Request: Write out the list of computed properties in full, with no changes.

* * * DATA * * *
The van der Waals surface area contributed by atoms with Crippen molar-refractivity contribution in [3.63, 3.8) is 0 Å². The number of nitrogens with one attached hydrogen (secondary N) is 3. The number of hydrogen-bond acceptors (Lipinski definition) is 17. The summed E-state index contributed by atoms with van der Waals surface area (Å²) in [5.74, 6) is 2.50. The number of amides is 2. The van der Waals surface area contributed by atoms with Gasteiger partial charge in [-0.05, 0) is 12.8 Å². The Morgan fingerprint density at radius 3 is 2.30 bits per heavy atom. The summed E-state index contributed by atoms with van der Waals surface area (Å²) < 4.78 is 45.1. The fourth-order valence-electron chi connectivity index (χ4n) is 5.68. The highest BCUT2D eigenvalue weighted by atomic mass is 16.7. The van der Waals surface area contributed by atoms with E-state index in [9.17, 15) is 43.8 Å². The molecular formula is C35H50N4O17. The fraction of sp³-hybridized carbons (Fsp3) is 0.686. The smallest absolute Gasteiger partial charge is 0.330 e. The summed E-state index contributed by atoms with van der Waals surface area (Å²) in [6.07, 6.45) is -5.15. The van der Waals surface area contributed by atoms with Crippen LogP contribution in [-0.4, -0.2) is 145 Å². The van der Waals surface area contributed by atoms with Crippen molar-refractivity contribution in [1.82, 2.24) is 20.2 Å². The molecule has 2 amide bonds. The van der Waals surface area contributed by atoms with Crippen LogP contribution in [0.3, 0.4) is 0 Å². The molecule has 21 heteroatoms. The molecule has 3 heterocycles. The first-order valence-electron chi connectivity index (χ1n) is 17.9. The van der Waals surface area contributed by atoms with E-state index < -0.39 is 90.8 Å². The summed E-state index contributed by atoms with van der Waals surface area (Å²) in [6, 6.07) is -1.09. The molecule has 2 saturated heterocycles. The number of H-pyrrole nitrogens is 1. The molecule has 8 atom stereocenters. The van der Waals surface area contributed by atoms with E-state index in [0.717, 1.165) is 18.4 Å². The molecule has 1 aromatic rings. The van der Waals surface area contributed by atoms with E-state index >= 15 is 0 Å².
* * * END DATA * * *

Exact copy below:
The van der Waals surface area contributed by atoms with Crippen molar-refractivity contribution in [3.63, 3.8) is 0 Å². The number of nitrogens with one attached hydrogen (secondary N) is 3. The number of hydrogen-bond acceptors (Lipinski definition) is 17. The summed E-state index contributed by atoms with van der Waals surface area (Å²) in [5.74, 6) is 2.50. The number of amides is 2. The van der Waals surface area contributed by atoms with Gasteiger partial charge in [-0.05, 0) is 12.8 Å². The Morgan fingerprint density at radius 3 is 2.30 bits per heavy atom. The summed E-state index contributed by atoms with van der Waals surface area (Å²) < 4.78 is 45.1. The fourth-order valence-electron chi connectivity index (χ4n) is 5.68. The highest BCUT2D eigenvalue weighted by atomic mass is 16.7. The van der Waals surface area contributed by atoms with E-state index in [9.17, 15) is 43.8 Å². The molecular formula is C35H50N4O17. The fraction of sp³-hybridized carbons (Fsp3) is 0.686. The smallest absolute Gasteiger partial charge is 0.330 e. The summed E-state index contributed by atoms with van der Waals surface area (Å²) in [6.07, 6.45) is -5.15. The van der Waals surface area contributed by atoms with Crippen LogP contribution in [-0.4, -0.2) is 145 Å². The van der Waals surface area contributed by atoms with Crippen molar-refractivity contribution in [1.82, 2.24) is 20.2 Å². The molecule has 2 amide bonds. The van der Waals surface area contributed by atoms with Crippen LogP contribution in [0.3, 0.4) is 0 Å². The molecule has 21 heteroatoms. The molecule has 3 heterocycles. The first-order valence-electron chi connectivity index (χ1n) is 17.9. The van der Waals surface area contributed by atoms with E-state index < -0.39 is 90.8 Å². The summed E-state index contributed by atoms with van der Waals surface area (Å²) in [6, 6.07) is -1.09. The molecule has 2 saturated heterocycles. The number of H-pyrrole nitrogens is 1. The molecule has 8 atom stereocenters. The van der Waals surface area contributed by atoms with E-state index in [0.717, 1.165) is 18.4 Å². The molecule has 1 aromatic rings. The van der Waals surface area contributed by atoms with E-state index >= 15 is 0 Å².